Raya and the Last Dragon
“Now to restore peace, I must find the last dragon. My name is Raya.”
Raya and the Last Dragon is an animated fantasy story that follows Raya’s quest to restore the health of the land and unity among the people. The film’s main plot builds on a backstory of disaster amplified by betrayal. A once prosperous land of Kumandra—where people lived happily and under the protection of magical dragons who brought rain, prosperity, and peace—was devastated by a plague-like enemy called Druun. To save humanity, the dragons sacrificed themselves, concentrating all their power on a single gem that defeated the Druun. Only one dragon survived, but she has been missing. In fear, the people divided into chiefdoms, each fighting to possess the gem. Centuries later, this contest leads to betrayal: when Chief Benja of the Heart Tribe invites all other tribes to reunify, an attempt to steal the gem leads to its breaking which releases the Druun again. Each tribe escapes with a piece of the gem. Although each piece offers some local protection, the Druun are expanding. When the Druun invades Heart and Chief Banja, Raya’s father, is turned to stone, the main plot begins. Raya sets out to find the last dragon and heal the land. The search takes six years, but she is eventually able to revive the last dragon Sisu, asleep in a tiny spring at the edge of a desert. Together, they set out to unify fragments of the gem, a quest that helps unify people too. At the very last moment distrust among people—specifically Raya’s distrust of Namaari—again leads to disaster in which Sisu is killed. This leads to all water draining away and the Druun overrunning the city of Fang. When all seems lost, Raya remembers Sisu’s teaching “the world’s broken because you don’t trust anyone.” She and her companions give pieces of the gem to Namaari, sacrificing themselves like the dragons of yore. When Namaari puts the gem together, its power kills the Druun through Kumandra and releases a magical rainstorm that revives the ancient dragons, including Sisu.
Raya and the Last Dragon helps illustrate three climate literacy topics: the world’s aliveness represented by dragons and their elemental gifts (see animism, vitalism, Gaia, web of life); the interconnectedness of people and their environments, in which unity among people leads to wholeness and sustainability, whereas living in separation and disconnect from others represent brokenness and unsustainability (see ecosystems health, planetary health, climate justice); and a vision of regeneration, in which humanity, working together, is able to stop ecocide and create an ecological civilization (see planetarianism, hope).
The aliveness theme is shown not just through dragons but is inscribed in the map of the land itself: the entire Kumandra, spread along a gigantic, dragon-shaped river, resembles a body of a dragon, with the five chiefdoms called Fang, Heart, Spine, Talon, and Tail based on their place on the body of the Earth. The interconnectedness theme is even more central to the story. Featuring Disney’s first-ever Southeast Asian princess—and set in a land resembling Southeast Asia (the Fang palace is inspired by Angkor Wat)—the film highlights the need for collective action over individual heroic exploits: no matter how skillful Raya or Namaari are, none of them would be successful acting alone. What makes collective action possible is trust, and the film emphasizes the importance of reaching out to others, overcoming prejudice, and finding common ground. In particular, the most spectacular successes are all outcomes of trust: the dragons trusting Sisu with their power, and Raya trusting Namaari with the gem. Only trust-based togetherness is able to defeat the Druun. Finally, the theme of regeneration is highlighted in the ending: the sacrifice Raya and her companions make is an act of trust and this trust regenerates the entire world. This is represented by life-giving rain, the return of dragons and people, and the regreening of the world. Although we are never told what the Druun is, the fact that it turns all life to ashes and stone—and the fact that it arises out of human discord and disconnect from the natural world—makes the Druun a good metaphor for ecocide and destruction that impacts human and nonhuman communities alike. Likewise, although Raya and Namaari consider one another enemies, their heritage and belief in Sisu bring the two women together. Whether as individuals, groups, or nations, humans function best when they cooperate. As in our world, the clans in Raya and the Last Dragon struggle to find the trust and compassion necessary to make their hopes a reality. Centuries ago, Sisu’s siblings combined their powers and entrusted Sisu with the gem to stop Druun. Now history repeats itself with Raya and Namaari, whose trust repairs the broken world.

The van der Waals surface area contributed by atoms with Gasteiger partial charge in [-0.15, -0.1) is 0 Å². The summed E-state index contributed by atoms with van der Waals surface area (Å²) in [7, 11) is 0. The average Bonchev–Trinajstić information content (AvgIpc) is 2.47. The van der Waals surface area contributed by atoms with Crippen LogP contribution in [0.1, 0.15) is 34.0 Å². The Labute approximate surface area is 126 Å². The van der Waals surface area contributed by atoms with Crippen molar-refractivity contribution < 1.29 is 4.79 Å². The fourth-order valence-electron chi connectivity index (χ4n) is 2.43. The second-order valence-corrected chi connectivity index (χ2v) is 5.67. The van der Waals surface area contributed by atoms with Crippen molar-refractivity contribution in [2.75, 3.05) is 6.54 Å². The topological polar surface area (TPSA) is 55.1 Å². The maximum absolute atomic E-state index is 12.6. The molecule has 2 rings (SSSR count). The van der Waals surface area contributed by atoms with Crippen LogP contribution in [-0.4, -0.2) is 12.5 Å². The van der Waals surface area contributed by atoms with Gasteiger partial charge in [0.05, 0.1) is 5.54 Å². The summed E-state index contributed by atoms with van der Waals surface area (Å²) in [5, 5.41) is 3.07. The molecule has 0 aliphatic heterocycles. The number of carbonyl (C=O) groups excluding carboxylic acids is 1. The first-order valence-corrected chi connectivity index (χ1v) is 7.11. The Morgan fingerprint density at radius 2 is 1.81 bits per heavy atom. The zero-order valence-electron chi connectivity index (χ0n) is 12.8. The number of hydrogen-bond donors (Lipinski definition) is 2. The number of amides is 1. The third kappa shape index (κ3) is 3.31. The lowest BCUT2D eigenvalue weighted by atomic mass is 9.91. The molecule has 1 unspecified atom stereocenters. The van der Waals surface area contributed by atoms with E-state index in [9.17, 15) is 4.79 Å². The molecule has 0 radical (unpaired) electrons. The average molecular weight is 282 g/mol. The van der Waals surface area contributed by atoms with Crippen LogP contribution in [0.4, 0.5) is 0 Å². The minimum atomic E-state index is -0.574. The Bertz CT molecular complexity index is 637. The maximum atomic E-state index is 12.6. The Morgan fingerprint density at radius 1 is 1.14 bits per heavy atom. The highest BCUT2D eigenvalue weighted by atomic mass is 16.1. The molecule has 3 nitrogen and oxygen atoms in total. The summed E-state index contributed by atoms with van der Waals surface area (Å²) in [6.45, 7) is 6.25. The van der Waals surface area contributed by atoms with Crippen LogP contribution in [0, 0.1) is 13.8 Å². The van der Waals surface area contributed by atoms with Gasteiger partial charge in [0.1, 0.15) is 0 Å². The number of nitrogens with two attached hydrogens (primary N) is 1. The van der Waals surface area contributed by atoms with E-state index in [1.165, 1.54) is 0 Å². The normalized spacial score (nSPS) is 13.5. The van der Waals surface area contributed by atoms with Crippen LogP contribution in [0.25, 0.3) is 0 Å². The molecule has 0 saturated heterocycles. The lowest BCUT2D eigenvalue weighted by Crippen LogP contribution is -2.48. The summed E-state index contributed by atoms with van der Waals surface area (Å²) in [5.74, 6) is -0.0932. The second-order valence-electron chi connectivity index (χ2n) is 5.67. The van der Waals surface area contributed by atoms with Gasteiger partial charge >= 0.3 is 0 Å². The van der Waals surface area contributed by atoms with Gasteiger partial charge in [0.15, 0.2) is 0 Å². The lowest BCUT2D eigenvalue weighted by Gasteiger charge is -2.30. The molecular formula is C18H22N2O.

Ultimately, Raya and the Last Dragon communicates that humans are capable of both good and evil, but that our superpower is collective action based on trust. Carrying a message of hope, the film shows that overcoming prejudice, misunderstanding, and fear is necessary to bring about a just, inclusive, beautiful, and sustainable world we all want to see.
©2023 ClimateLit (Joseph Lin)
Pages: 115 min.
Topics: Animals, Animism, BIPOC Protagonist, Climate Justice, Collective Action, Cultural Diversity, Earth's Aliveness, Ecocide, Ecological Civilization, Ecosystems, Gaia, Hope, Interconnectedness, Mythical Creatures, Planetarianism, Planetary Health, Regeneration, Sustainability, Vitalism, War, Web of Life